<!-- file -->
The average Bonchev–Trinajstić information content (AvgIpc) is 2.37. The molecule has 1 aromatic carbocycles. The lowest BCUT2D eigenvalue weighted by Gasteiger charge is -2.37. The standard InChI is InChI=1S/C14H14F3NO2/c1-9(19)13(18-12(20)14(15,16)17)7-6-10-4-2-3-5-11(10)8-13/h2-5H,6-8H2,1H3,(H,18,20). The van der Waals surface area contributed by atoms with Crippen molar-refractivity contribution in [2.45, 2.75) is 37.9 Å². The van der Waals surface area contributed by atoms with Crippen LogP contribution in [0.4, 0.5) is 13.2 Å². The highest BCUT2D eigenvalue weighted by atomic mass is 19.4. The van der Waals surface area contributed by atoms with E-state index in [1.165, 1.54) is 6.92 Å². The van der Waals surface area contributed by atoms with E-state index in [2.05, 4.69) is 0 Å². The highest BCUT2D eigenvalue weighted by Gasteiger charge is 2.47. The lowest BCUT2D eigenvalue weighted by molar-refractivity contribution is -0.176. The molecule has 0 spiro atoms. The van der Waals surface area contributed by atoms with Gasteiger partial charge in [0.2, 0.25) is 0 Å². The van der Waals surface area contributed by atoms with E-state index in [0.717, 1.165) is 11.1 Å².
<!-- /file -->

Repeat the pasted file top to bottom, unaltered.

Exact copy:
The average Bonchev–Trinajstić information content (AvgIpc) is 2.37. The molecule has 1 aromatic carbocycles. The lowest BCUT2D eigenvalue weighted by Gasteiger charge is -2.37. The standard InChI is InChI=1S/C14H14F3NO2/c1-9(19)13(18-12(20)14(15,16)17)7-6-10-4-2-3-5-11(10)8-13/h2-5H,6-8H2,1H3,(H,18,20). The van der Waals surface area contributed by atoms with Crippen molar-refractivity contribution in [2.45, 2.75) is 37.9 Å². The van der Waals surface area contributed by atoms with Crippen LogP contribution in [0.4, 0.5) is 13.2 Å². The highest BCUT2D eigenvalue weighted by atomic mass is 19.4. The van der Waals surface area contributed by atoms with E-state index in [1.165, 1.54) is 6.92 Å². The van der Waals surface area contributed by atoms with E-state index in [2.05, 4.69) is 0 Å². The highest BCUT2D eigenvalue weighted by Gasteiger charge is 2.47. The lowest BCUT2D eigenvalue weighted by molar-refractivity contribution is -0.176. The molecule has 0 spiro atoms. The van der Waals surface area contributed by atoms with Gasteiger partial charge in [0.2, 0.25) is 0 Å². The van der Waals surface area contributed by atoms with E-state index in [0.717, 1.165) is 11.1 Å².